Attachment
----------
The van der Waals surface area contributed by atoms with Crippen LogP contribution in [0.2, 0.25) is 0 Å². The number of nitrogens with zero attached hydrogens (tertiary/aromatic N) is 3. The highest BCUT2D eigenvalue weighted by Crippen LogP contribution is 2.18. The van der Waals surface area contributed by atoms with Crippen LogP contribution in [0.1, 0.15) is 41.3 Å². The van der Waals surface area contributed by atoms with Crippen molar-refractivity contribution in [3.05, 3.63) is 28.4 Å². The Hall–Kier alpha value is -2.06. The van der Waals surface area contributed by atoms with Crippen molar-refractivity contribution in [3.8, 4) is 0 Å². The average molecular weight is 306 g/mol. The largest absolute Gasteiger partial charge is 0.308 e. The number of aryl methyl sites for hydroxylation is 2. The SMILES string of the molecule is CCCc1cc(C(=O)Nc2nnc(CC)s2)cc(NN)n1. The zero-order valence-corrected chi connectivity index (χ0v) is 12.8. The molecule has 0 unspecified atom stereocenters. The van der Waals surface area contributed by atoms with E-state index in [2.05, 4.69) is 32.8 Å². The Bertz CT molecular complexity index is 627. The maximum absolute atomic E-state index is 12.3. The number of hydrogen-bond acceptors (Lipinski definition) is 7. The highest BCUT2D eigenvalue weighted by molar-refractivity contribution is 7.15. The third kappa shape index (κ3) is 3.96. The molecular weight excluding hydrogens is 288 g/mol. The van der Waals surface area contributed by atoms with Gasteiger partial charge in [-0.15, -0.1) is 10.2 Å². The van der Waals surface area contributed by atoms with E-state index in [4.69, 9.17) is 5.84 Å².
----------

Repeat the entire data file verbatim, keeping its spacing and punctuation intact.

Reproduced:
The van der Waals surface area contributed by atoms with Crippen LogP contribution in [0.2, 0.25) is 0 Å². The number of nitrogens with zero attached hydrogens (tertiary/aromatic N) is 3. The highest BCUT2D eigenvalue weighted by Crippen LogP contribution is 2.18. The van der Waals surface area contributed by atoms with Crippen LogP contribution in [0.1, 0.15) is 41.3 Å². The van der Waals surface area contributed by atoms with Crippen molar-refractivity contribution in [3.05, 3.63) is 28.4 Å². The Hall–Kier alpha value is -2.06. The van der Waals surface area contributed by atoms with Crippen molar-refractivity contribution in [3.8, 4) is 0 Å². The average molecular weight is 306 g/mol. The largest absolute Gasteiger partial charge is 0.308 e. The number of aryl methyl sites for hydroxylation is 2. The SMILES string of the molecule is CCCc1cc(C(=O)Nc2nnc(CC)s2)cc(NN)n1. The zero-order valence-corrected chi connectivity index (χ0v) is 12.8. The molecule has 0 unspecified atom stereocenters. The van der Waals surface area contributed by atoms with E-state index in [2.05, 4.69) is 32.8 Å². The Bertz CT molecular complexity index is 627. The maximum absolute atomic E-state index is 12.3. The number of hydrogen-bond acceptors (Lipinski definition) is 7. The highest BCUT2D eigenvalue weighted by molar-refractivity contribution is 7.15. The third kappa shape index (κ3) is 3.96. The molecular weight excluding hydrogens is 288 g/mol. The van der Waals surface area contributed by atoms with Gasteiger partial charge in [-0.15, -0.1) is 10.2 Å². The van der Waals surface area contributed by atoms with E-state index in [4.69, 9.17) is 5.84 Å².